The Tokyo District Court sentenced a man and woman to 26 months in prison on Monday, the two charged with planning and taking centre stage in a fake wedding reception back in 2003; an event the couple claimed was to celebrate the marriage of Prince Arisugawa, but was instead an elaborate money-making scam that netted the not even remotely noble pair the decidedly stately sum of 12 million yen (55,000 pound) in cash gifts.
The rather pixilated but ever so slightly princely picture above is of 44-year-old Yasuyuki Kitano, who in the mid-1980’s began going by the name of Satohito Arisugawa, declaring himself a prince of this ancient royal family. But after meeting up with ‘commoner’ Harumi Sakamoto, he and his ‘bride-to-be’ hatched their royal wedding ruse, and after sending out over 2,000 invitations, they quite remarkably received over 360 guests at the event itself; including celebrities, a former Tokyo Metropolitan Assembly member and, perhaps predictably, several members of a Tokyo based rightwing organization.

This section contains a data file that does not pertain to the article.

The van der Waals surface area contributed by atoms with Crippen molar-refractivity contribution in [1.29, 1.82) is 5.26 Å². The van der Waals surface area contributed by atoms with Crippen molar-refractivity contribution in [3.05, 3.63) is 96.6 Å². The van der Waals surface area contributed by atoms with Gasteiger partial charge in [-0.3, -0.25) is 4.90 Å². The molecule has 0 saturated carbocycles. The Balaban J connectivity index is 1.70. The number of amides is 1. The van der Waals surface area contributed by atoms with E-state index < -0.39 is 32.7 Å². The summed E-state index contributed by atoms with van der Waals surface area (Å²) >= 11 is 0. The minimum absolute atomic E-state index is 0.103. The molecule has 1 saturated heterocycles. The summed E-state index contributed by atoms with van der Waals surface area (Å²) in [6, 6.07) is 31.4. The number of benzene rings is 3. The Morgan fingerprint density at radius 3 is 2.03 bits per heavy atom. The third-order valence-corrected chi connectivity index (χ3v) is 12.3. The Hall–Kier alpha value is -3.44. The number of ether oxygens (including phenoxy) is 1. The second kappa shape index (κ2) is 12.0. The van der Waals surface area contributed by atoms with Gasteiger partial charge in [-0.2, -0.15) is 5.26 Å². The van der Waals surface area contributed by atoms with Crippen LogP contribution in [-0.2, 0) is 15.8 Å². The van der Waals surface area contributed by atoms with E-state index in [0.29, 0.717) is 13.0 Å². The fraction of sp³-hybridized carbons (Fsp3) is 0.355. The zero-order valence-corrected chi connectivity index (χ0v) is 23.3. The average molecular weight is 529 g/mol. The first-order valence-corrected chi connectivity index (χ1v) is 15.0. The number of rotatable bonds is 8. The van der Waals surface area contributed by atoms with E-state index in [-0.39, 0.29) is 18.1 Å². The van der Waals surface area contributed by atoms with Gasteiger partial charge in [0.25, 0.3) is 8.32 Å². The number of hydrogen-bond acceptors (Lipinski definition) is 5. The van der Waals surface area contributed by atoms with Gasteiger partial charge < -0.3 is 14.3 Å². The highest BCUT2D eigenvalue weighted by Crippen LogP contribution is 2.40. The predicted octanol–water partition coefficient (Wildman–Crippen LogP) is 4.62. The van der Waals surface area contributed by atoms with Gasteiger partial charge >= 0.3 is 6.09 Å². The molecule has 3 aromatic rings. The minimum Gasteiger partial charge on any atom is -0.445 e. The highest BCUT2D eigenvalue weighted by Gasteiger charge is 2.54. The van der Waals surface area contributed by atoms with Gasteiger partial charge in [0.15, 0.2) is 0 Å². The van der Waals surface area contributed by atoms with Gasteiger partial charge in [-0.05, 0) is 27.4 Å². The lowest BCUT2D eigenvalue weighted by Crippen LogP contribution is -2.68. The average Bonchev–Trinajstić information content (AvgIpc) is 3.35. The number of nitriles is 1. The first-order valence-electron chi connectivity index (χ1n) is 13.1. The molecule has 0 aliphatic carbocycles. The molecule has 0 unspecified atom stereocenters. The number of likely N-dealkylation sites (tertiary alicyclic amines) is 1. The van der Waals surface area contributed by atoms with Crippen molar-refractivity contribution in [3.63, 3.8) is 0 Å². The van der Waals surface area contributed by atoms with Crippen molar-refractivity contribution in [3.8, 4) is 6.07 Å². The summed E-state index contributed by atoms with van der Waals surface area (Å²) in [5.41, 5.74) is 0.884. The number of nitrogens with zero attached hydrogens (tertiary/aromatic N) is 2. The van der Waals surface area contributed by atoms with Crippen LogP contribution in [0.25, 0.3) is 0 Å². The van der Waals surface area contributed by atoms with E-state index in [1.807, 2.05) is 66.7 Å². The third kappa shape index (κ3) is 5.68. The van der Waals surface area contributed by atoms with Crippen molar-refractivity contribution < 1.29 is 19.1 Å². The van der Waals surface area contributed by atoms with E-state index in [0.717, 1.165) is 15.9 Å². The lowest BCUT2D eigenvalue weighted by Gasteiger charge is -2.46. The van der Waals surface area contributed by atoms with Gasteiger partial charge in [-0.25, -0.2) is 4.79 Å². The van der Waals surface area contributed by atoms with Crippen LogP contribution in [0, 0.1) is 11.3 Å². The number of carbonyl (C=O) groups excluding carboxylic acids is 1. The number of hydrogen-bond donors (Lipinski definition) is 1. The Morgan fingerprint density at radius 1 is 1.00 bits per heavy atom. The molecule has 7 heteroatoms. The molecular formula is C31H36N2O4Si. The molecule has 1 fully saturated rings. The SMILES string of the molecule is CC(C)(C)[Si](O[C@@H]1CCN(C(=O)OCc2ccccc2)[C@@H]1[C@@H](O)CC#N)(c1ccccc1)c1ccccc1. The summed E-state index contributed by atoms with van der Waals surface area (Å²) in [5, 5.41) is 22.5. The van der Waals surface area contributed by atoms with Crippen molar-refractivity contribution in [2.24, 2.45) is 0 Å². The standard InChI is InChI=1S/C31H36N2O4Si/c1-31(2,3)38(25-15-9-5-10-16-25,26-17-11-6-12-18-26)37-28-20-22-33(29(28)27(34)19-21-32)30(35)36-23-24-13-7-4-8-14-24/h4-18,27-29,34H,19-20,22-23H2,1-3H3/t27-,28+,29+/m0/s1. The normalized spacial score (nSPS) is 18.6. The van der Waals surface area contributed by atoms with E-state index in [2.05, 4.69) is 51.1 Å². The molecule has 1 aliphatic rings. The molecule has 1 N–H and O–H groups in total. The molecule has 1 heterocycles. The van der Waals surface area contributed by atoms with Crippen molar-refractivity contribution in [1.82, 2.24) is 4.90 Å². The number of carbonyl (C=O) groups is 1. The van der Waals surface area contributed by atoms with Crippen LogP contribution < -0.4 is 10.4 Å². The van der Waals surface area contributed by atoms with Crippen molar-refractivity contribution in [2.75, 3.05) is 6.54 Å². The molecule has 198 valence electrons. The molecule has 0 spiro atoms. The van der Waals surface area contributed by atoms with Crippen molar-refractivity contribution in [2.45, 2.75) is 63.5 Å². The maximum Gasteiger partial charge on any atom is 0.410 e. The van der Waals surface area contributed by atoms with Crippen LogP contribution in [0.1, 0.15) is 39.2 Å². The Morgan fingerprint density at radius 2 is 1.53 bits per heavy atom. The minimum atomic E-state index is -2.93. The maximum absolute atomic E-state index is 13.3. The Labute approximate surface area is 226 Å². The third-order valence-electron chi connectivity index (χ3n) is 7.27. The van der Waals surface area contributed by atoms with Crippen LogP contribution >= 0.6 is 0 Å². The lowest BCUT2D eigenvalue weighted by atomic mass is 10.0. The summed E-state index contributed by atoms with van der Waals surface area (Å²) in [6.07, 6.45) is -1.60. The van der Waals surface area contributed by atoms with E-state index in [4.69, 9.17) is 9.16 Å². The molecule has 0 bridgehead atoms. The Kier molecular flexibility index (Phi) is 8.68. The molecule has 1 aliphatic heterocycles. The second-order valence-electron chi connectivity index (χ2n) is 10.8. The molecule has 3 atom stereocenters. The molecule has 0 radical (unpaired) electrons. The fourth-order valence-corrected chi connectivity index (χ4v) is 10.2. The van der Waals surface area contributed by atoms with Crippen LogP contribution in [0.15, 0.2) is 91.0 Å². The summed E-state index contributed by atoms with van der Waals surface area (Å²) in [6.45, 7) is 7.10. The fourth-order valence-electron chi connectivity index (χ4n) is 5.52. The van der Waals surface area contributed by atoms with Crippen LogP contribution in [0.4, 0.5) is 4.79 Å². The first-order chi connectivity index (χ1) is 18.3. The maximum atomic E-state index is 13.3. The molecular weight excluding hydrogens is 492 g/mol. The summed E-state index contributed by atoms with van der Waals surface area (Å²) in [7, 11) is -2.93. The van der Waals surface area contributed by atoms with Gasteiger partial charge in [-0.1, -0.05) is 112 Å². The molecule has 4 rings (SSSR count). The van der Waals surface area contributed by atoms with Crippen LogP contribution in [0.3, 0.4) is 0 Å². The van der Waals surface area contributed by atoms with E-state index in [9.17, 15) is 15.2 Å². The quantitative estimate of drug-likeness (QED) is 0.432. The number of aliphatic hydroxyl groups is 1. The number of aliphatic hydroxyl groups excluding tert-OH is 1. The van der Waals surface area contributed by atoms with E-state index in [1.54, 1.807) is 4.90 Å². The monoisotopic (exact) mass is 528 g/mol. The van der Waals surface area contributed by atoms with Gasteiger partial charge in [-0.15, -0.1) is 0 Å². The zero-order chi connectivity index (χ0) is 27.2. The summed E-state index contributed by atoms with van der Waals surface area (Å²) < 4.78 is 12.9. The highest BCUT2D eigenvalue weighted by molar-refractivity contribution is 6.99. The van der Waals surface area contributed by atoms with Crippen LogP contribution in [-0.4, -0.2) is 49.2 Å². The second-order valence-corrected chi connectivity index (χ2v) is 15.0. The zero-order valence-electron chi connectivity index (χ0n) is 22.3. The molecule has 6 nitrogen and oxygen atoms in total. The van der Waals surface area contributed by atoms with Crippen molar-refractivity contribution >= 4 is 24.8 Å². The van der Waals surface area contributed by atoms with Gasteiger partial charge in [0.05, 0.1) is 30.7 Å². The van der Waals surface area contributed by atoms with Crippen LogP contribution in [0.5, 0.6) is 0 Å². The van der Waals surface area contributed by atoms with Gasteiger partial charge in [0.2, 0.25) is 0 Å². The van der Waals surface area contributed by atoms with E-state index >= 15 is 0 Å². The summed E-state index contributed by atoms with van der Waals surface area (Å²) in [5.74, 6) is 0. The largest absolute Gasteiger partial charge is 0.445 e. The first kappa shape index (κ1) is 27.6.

The lavish affair saw 47-year-old Sakamoto (pictured above) wear a traditional 12-layered kimono, and Kitano a full army general’s outfit; however the cost of these and countless other ‘extras’ resulted in the reception costing more than the pair received in gifts, with a court ruling stating that the ingenious yet impractical pair “still owe a part of the fees for the ceremony.”
The presiding judge quite rightly declared that Kitano and Sakamoto “have been refusing to face up to their crime and are escaping from reality”, although he refused to elaborate on rumours that the royal rogues were planning an even more audacious counterfeit christening for young hisahito, the new male heir to the Japanese throne.